Cerebrospinal fluid (CSF) tau and beta-amyloid (Aβ) proteins are among the biomarkers currently applied in other neurodegenerative diseases than MS. Partly due to conflicting results, not a single biomarker of axonal damage in MS is routinely used in clinical practice. Now, a new prospective study shows that Aβ and especially CSF tau can help identify early disability and unfavourable prognosis in MS patients, independent of age.

An Italian group set out to evaluate if CSF tau and Aβ protein concentrations (collected at diagnosis) could predict early MS disability, and if there was a correlation between CSF tau and Aβ protein with other radiological prognostic markers collected at baseline [1].

The researchers used a commercial enzyme-linked immunosorbent assay to measure CSF tau and Aβ levels. They collected demographic, clinical, and radiological data at baseline and at the most recent clinical follow-up. Early disability was measured using the MS severity score (MSSS) and the MSSS age-related score (ARMSS) at the most recent follow-up. Radiological prognostic markers were global T2 white matter lesion load and spinal cord lesions. A total of 109 MS patients (82 with relapsing-remitting MS), were followed for a mean period of 4 years.

Patients with higher CSF tau levels at baseline had higher MSSS (R=0.336; P=0.0003) and ARMSS (R=0.3088; P=0.001) at follow-up. There were no correlations between CSF Aβ and markers of early disability thus far. In patients with higher T2 white matter lesion load, there was a trend towards higher tau levels and lower Aβ levels. Patients with spinal cord involvement also showed a trend towards higher tau. There was a significant correlation between CSF tau and early disability, both when measured with MSSS or ARMSS.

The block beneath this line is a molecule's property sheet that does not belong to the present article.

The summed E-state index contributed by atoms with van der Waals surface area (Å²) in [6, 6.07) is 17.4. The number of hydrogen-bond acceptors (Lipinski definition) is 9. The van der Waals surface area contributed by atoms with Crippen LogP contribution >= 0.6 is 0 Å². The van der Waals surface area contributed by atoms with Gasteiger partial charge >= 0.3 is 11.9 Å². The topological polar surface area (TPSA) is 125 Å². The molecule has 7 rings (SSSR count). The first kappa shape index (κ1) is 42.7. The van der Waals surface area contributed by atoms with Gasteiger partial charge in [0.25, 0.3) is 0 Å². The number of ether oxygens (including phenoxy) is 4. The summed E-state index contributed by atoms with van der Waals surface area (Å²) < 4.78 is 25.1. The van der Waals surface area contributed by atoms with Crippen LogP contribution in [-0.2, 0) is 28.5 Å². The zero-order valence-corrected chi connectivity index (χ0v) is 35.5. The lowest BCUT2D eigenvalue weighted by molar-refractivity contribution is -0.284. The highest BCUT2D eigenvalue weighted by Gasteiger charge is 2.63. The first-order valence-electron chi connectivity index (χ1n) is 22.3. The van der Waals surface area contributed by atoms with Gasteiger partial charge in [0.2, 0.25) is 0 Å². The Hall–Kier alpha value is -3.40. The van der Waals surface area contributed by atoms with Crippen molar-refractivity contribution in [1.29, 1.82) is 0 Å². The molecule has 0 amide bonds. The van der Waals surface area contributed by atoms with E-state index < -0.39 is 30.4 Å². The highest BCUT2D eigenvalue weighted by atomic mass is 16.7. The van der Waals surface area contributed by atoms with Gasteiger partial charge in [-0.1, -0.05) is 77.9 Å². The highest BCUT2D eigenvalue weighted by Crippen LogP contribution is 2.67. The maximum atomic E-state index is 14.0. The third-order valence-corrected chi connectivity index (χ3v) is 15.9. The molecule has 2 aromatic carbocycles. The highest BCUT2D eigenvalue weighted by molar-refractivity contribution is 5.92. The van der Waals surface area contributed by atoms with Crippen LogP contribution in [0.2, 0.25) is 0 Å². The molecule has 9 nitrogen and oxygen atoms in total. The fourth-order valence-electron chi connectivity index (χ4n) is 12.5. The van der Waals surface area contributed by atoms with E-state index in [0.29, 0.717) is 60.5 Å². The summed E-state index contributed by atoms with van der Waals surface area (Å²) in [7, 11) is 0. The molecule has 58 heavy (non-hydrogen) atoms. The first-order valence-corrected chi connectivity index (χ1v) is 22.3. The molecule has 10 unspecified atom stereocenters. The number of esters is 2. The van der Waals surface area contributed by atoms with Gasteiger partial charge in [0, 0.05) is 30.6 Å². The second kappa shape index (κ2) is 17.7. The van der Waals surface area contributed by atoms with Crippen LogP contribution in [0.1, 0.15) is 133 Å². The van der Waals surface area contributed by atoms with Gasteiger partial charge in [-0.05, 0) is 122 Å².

These results led to the conclusion that CSF tau and Aβ may correlate with negative prognostic factors at diagnosis, particularly with high lesion load and spinal cord involvement. Tau may have a predictive role in identifying early disability in MS patients. This role remains to be determined. This is the first study to report a correlation between CSF tau and MSSS as well as ARMSS. To confirm these results, longer follow-up, a larger population, and extended analysis of radiological data are needed. Several open questions remain: which CSF cut-off values should be deployed in MS? What is the relationship with advanced imaging evaluation, and with other axonal damage biomarkers?

  1. Virgilio E, et al. MSVIRTUAL2020, Abstract PS03.02.